Can a family holiday in Ibiza really work?

Aine Fox
Ibiza may be loved by party-goers, but it's also wonderful for children

Listening to waves gently lap the shore while birds chirp together in chorus, it's hard to believe I'm on an island famous for its all-night dance parties and celebrity DJs.

Ibiza may be a small island, with our base in Santa Eularia just a 30-minute drive from buzzing party centre San Antonio, but the two areas are worlds apart when it comes to holiday vibes.

Santa Eularia des Riu on the eastern coast is a calm paradise with a quiet, slow pace of life. There are beautiful beaches - including the first smoke-free one in the Balearic Islands, great food and plenty on offer for those after a more serene break.

The island does phenomenally well from party tourism, and undoubtedly revels in attracting huge names, including DJs David Guetta, Martin Garrix and Steve Aoki, but residents are keen to show off its lesser-seen beauty and family-friendly activities.

Although the municipality - second only to Ibiza Town in terms of population - has long catered for families, it is now actively encouraging local hotels and restaurants to sign up to its Family Moments initiative.

The seal is an official marker given to establishments that meet specific criteria - such as kids' clubs, babysitting services and family pools - making them ideally suited to host children on a family holiday.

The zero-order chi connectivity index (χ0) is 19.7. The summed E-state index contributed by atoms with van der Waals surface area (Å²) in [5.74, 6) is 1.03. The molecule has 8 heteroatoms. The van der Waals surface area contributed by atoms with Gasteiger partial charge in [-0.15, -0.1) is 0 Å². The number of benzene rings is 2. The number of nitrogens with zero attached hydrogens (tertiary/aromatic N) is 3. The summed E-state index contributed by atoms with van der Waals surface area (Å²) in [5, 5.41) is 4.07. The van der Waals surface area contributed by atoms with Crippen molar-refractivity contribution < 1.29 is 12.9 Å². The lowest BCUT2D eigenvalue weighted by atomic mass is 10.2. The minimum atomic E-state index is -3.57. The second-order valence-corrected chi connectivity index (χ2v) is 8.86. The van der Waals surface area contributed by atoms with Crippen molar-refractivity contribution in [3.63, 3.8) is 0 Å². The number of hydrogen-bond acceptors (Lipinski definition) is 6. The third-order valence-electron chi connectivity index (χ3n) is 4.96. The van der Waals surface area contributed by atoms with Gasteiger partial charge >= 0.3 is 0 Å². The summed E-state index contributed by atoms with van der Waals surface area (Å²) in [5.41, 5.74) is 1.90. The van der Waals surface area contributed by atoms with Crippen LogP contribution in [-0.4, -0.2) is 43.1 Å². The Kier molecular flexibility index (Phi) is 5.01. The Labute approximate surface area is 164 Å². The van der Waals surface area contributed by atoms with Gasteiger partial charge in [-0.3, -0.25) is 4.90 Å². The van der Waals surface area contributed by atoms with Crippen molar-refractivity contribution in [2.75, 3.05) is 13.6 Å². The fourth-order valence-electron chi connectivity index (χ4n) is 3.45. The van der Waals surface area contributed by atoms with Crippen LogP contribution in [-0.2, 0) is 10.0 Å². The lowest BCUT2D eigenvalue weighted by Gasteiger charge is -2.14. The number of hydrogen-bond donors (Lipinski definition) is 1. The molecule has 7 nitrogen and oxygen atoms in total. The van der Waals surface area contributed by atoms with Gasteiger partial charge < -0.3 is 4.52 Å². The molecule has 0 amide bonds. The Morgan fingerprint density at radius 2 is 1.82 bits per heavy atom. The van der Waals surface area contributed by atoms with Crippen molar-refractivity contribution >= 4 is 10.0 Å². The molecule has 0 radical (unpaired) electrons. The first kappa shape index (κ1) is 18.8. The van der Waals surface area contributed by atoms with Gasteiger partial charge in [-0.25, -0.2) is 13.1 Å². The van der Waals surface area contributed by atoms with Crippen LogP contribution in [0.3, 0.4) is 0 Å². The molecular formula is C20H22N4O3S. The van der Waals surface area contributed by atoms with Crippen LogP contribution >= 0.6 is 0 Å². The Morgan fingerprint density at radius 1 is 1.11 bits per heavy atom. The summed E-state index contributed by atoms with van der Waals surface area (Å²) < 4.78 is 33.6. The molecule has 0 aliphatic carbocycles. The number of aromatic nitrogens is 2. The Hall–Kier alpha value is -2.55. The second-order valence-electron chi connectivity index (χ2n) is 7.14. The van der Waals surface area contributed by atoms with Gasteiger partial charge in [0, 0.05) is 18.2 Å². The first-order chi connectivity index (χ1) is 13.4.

Santa Eulalia is home to the only river in the Balearic Islands, and a walk along the signposted 3km river route is a delightful way to while away an afternoon.

A starting point at the 16th century fortified Puig de Missa church gives spectacular views of the town, and a leisurely downhill stroll from there brings you to the Can Planetes Mill, a centre explaining the importance of the river to locals in bygone days.

Fuelling up for walking tours can be an activity in itself at Maria Colomar's eco farm Can Muson.

Breakfast here is sure to delight young children, especially those from towns and cities.

As well as walking through the rows of fresh lettuce and strawberries growing on the 65,000 square metre farm, young visitors can hand-feed animals from superhero-themed beach buckets filled with an array of snacks.

"They are in contact with nature and the animals here. Many of the children haven't seen a goat or a pig before," says Maria.

Local produce is available to buy on site, and the food on offer at the small, outdoor restaurant is either organic or made up of ingredients grown on the farm.

It's a far cry from the hedonistic reputation Ibiza has enjoyed for so many years, but according to tour guide Shana Lacroix, there's enough room on the island for everyone.

"People from all walks of life come here. I think it's an enriching place. The island is small, so we don't have to drive for hours and hours. In winter it's quiet, the island is just for us [residents]. But now, in high season, I enjoy the contrast, I like the buzz. It keeps you young."